“Crying may get you what you want: The importance of two-way communication”

Crying Will Get you what you want

Imagine being a toddler again, your mother denying you a third chocolate treat or refusing to let you stay up until 5:30PM for Bananas In Pyjamas. The anger boiling up inside of you, the strain of a difficult, restricted life taking its toll on your four-year-old mental health, and the insuppressible urge to stamp your foot into the ground and scream at this inexplicable injustice.

 

It’s in our nature to say exactly what we think, especially if we aren’t happy with something or someone – more so with a product, service or business that has let us down. With such strong negative feelings, it may be almost impossible to hold them in and be indifferent or apathetic. This is what your customers may be thinking if you don’t let them communicate with you. How can you ensure this doesn’t happen to you?

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1. Prevent it: it’s better to be safe than sorry

 

Don’t wait until a customer complains to figure out what to do and how to react – have solid procedures in place well before any unpleasantness occurs. This will help you (and your employees) feel safe and confident – you don’t want to be scrambling for words and stuttering on the phone if they’ve called, or leaving an angry Facebook post unanswered for too long – it will result in frustration. Read on for these prevention tips.

 

2. Be within close reach to your customers

 

Nothing is more annoying than going to a website and searching for contact details 30 clicks away, at the bottom, in tiny writing. Don’t let your customers think you have something to hide, or that you don’t want them to find you – have customer service details in plain sight on your homepage or a thorough Help section.

 

3. Offer excellent customer service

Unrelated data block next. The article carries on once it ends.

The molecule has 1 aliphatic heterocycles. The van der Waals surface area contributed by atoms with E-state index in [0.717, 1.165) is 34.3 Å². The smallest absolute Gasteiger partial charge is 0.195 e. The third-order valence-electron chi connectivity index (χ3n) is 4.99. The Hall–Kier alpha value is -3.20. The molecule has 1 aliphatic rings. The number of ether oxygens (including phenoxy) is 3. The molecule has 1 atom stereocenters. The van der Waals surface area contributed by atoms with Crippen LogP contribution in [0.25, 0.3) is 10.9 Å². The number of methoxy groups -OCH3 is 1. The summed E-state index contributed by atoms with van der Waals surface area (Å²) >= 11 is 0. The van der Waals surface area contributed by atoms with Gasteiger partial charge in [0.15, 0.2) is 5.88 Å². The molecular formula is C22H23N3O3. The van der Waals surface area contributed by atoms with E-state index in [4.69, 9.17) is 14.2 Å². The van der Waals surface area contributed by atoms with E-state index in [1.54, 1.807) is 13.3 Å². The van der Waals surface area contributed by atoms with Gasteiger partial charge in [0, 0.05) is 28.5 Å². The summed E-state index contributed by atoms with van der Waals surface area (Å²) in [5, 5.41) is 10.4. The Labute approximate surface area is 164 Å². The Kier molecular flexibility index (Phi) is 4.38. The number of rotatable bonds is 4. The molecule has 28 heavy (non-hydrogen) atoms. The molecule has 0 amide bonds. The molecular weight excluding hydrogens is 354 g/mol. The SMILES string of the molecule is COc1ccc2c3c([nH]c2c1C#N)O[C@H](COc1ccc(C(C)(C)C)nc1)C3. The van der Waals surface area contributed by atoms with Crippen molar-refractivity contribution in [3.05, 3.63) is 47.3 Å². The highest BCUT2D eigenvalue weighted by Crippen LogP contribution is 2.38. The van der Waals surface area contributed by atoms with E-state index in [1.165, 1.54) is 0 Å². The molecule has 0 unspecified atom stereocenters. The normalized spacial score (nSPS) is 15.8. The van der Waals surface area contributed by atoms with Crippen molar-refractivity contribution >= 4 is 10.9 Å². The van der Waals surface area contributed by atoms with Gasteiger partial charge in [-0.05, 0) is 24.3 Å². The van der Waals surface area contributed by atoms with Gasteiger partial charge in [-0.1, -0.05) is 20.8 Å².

This doesn’t only apply when someone purchases your product or service – it’s even more important when something goes wrong. I once ordered a coffee and waited a minute longer than I needed to (I’m very impatient) and told the waiter of my plight. After a sincere apology, a prompt soy chai latte coming my way, and being informed I didn’t need to pay, I returned to the cafe many more times afterwards. This is what you want your customers to do, and you need to give them a bunch of reasons.

As well as fixing their existing problem, help them to walk away with the knowledge that; a) you can repair any damage, b) you helped them in a courteous and patient manner, c) they can always come back in case anything else goes wrong, and d) your company is pretty damn awesome.

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4. Too little, too late: social media explodes

 

Let’s say you haven’t implemented the above tactics and someone who has purchased from you vents their dissatisfaction on your Facebook page, exaggerating and insulting and being generally irritable – all your other potential clients and customers can not only see it, but are increasingly drawn into the conversation (as gossip and bad experiences tend to do). This point is so important, it deserves its own subsection.

 

A. Don’t delete anything!

 

This just looks bad – people may already have seen the post, and their outrage will spill over into new messages which criticises this action. You want customers to see that you have a solution to every problem. Reply as soon as possible, apologise for their inconvenience and offer a different point of contact in order to take the negativity away from the public and into a private setting where it can be resolved. Remember to ultimately remind them that you’re there if there’s anything else you can do, to contact them through this same method.

 

B. Let everyone know the problem is resolved

 

This applies especially if the social media conversation has grown into an embarrassing, business-ruining monster. Repeat the previous point’s closing tactic: apologise (but don’t take it too far – be professional), inform them of the solution, and remind them of a contact for any future inconveniences. And then…

 

C. … Thank them for their complaint

 

Yes, that’s right. No, you won’t sound like an obedient, submissive loser. Say a customer has written the following about your company: “OMG I bought your _ and the _ isn’t working!! Your products are _ing crap!” Address them as you would any other problem, and publicly add that you value their feedback and will keep it in mind when designing your products or services in the future. Make them know you understand them and can be there to provide for them, and be available and trustworthy. Encourage customers to tell you what they want or don’t want, so you can serve their needs in the best possible way.

 

Keep your cool, be polite and professional, and offer them what they require to ensure their satisfaction. Apply to toddlers if necessary.

By Joanna Michalowski

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